Child care professionals are more than essential workers: They are the foundation that makes all other workforces possible. In the last year, the conversation around early childhood educators has grown louder—but even before the pandemic, early childhood educators have been undervalued, underpaid, and overworked.
In North Carolina, most early childhood educators cannot make a living wage at their job, leading to high turnover rates and a tight labor market which causes many families difficulty in finding appropriate child care. Even before the pandemic, advocates and economists have called for systemic and structural changes to the early childhood education ecosystem so educators can make a living wage, receive the benefits they need, and feel supported in their careers.
Lack of Worthy Wages
In North Carolina, the latest report issued in November of 2020 found that starting wages for child care center professionals were approximately $10.50/hour; assistant teachers were paid just $10/hour. For workers at a 5-star center, teachers started at $13.46/hour and assistant teachers started at $11.51/hour. Family child care providers running their businesses from their homes made significantly less at just $9.09/hour—and yet many worked more than 40 hours per week with no benefits. (6,7,8)
Additionally, individuals working with infants and toddlers earn less than those working with preschool children (age 3–5), leading to concerns about hiring and retaining staff during a child’s first 2,000 days—arguably the most crucial time for a child to have the support they need.
There is also much room for improvement in employee benefits, particularly as the country continues to grapple with the COVID-19 pandemic. As of November 2020, less than half of North Carolina early childhood educators have access to healthcare coverage through their employers. Single site for-profit centers—the largest sector within the child care market at approximately 39 percent—are the least likely to offer health coverage in addition to also paying the lowest wages.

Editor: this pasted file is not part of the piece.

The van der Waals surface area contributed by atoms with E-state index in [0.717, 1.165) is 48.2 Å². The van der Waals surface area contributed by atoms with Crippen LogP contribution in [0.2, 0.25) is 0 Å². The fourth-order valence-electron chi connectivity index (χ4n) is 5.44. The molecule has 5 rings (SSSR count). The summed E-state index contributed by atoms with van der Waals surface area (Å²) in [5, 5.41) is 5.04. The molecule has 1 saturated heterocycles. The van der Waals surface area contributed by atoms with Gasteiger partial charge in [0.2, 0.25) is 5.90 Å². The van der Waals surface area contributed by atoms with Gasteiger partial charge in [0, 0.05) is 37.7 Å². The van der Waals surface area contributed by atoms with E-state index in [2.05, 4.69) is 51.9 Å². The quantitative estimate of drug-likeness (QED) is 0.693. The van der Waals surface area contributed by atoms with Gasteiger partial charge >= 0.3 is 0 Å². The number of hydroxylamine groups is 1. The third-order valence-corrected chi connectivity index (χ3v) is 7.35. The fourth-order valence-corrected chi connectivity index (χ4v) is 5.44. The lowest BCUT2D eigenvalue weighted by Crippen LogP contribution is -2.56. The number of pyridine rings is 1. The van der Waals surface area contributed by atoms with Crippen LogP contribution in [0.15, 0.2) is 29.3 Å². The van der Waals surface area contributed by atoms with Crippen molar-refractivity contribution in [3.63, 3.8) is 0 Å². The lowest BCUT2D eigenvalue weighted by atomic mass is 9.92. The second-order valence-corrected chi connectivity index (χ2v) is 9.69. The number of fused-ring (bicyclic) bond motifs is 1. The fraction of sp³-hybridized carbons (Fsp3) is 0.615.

Retaining Early Childhood Educators
Although the COVID-19 pandemic has led to record-high job losses across the country, many employers are still reporting difficulty in filling open positions.
North Carolina lost approximately 867,000 employed workers between February and April 2020, but of that group, only a small percentage sought another job. In May 2020, the number of job seekers increased only by 147,000.
Early childhood education (ECE) programs have struggled to retain teachers for far too long. In 2014, the national turnover rate for ECE staff (defined as the percentage of classroom staff who left their center in the 12 months preceding the study) was 13 percent and increased to 25 percent for any turnover. In 2015, the NC Early Care and Education Workforce study discovered that 18 percent of full-time teachers and assistant teachers in North Carolina left their classrooms in the year preceding the survey; 17 percent of those surveyed planned to leave the field within the next three years.
Why are so many teachers leaving their profession? Advocates and researchers in early childhood education cite a few obstacles, including low wages and insufficient benefits. These statistics depict a desolate landscape for America’s child care system—particularly for an industry that is undeniably imperative. This constant devaluation of early childhood education is in part due to systemic inequity and injustice that plagues the field: 99 percent of early childhood educators are women, 47 percent are women of color.
Working Toward Economic Recovery
In North Carolina, building a more sustainable workforce and economy depends greatly on the state of child care. Early childhood educators single-handedly make economic recovery and growth feasible—but there is work to be done.
Here’s what we’re seeing at the moment: